Unlike the Total Debt Servicing Ratio (TDSR), which applies to all housing loans, the Mortgage Servicing Ratio (MSR) in Singapore applies only to loans for HDB flats and Executive Condominiums (ECs).
The latest round of property cooling measures, announced on 29 September 2022, saw the medium-term interest rate floor used to compute the TDSR and MSR will be increased by 0.5%; from 3.5% to 4% for residential properties and 4.5% to 5% for non-residential properties. This means the final borrowing amount will be affected.
As with the TDSR, while the idea is straightforward in theory, but the HDB MSR becomes slightly more complicated in its application. Here is a guide on the MSR and how it affects you. Read on to find out more.
|What is the MSR?
|A rule that limits monthly repayments to 30% of the borrower’s gross monthly income.
|Who is subject to the MSR?
|Those buying HDB flats (whether from HDB or on the resale market) and those buying EC units from developers.
|Does it apply to HDB loans and/or bank loans?
|It does not matter whether you take an HDB or bank loan. As long as you buy an HDB flat or an EC from a developer, the MSR applies.
|Are there any MSR exemptions?
|Yes, the MSR does not apply to the refinancing of loans for HDB flats and ECs that are owner-occupied, and that were purchased before 12 January 2013 (HDB flats) and 10 December 2013 (ECs).
What Is MSR?
If you’re planning to buy a property in Singapore, chances are you’ve heard of the TDSR, which states that only 55% of a borrower’s gross monthly income may be spent on debt repayments.
Less well-known, but just as important when it comes to qualifying for a loan, is the MSR for HDB flats. As mentioned, the MSR only applies to HDB flats and ECs bought from the developer. The MSR caps the amount that may be spent on mortgage repayments to 30% of a borrower’s gross monthly income.
For example, if you earn $5,000 per month, your monthly home loan instalments cannot exceed 30% of that, which is $1,500.
History of MSR in Singapore
In long-ago times, MSR was capped at 40% of a borrower’s gross monthly income. Then in January 2013, it was lowered to 35%. At the same time, the Monetary Association of Singapore (MAS) set an MSR limit of 30% for bank-issued loans for HDB flats.
In August of the same year, the MSR cap for HDB-issued loans was lowered again to 30%, bringing it into line with the banks. Then on 9 December, the same 30% MSR was introduced for loans issued by banks for ECs bought directly from property developers.
This means that now all HDB-issued loans, and loans issued by banks for both HDB flats and ECs, have an MSR of 30%.
How to Calculate MSR
MSR is calculated by dividing a borrower’s monthly mortgage obligations (including debts secured by property) by total gross monthly income. In the case of joint borrowers, their total monthly mortgage obligations are divided by their total gross monthly income.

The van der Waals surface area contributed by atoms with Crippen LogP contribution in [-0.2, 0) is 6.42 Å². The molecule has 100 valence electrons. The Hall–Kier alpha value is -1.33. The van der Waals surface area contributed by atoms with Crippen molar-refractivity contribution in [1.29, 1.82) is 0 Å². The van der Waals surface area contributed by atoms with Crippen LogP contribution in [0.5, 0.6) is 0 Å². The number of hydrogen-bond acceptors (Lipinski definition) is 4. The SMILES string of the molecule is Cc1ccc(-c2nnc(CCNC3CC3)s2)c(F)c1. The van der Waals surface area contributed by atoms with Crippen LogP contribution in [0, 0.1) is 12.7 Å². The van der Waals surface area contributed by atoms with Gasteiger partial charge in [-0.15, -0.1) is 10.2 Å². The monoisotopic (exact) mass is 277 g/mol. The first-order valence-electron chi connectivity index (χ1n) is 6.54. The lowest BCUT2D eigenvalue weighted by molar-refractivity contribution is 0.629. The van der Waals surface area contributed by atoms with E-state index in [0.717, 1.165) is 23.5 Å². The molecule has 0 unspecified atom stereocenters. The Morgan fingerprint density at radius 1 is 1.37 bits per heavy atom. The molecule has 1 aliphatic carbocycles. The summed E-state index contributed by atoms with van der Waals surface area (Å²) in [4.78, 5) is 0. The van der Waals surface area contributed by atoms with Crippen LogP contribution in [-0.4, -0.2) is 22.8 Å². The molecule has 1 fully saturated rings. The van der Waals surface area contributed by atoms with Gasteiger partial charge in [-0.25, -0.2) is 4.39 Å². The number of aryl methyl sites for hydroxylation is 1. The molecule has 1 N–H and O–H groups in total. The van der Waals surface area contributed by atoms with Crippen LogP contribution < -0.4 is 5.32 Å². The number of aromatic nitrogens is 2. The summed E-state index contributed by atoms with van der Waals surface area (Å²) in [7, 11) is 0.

(Monthly repayment instalments for all property loans / Gross monthly Income) x 100% ≤ 30%
For convenience, PropertyGuru has an MSR calculator. Just indicate whether you’re making a single or joint application and fill up your income and deposit details, and the MSR calculator will work out your MSR limit.
Another useful tool we have is the Mortgage Affordability Calculator, which helps you with budgeting.
Other Factors to Take Note Of
When calculating the loan repayments, it’s worth reading the fine print below as well.
For Bank Loans:
- a medium-term interest rate (currently 4%) is used to calculate the loan repayments,
- variable income, such as commission and performance-based bonuses, is taken at 70% of its value,
- financial assets must be pledged with the bank for four years, and
- the maximum loan tenure is 30 years assuming the maximum Loan-to-Value ratio amount possible is to be borrowed.
For HDB Loans:
- the maximum loan tenure is 25 years, or 65 years minus the buyer’s age (whichever is shorter),
- the loan is calculated based on the HDB concessionary interest rate (prevailing CPF interest rate plus 0.1% – currently 2.6%), and
- there is a loan ceiling of 80%.
If the MSR comes out above 30%, the borrower can try extending the loan tenure, selling or reducing the repayments on any other properties, or reducing the amount borrowed by increasing the cash downpayment.
The MSR does not apply to the refinancing of loans for HDB flats and ECs that are owner-occupied, and that were purchased before 12 January 2013 (for HDB flats) and 10 December 2013 (for ECs purchased directly from a property developer).Chat with us on Whatsapp Fill up an online form
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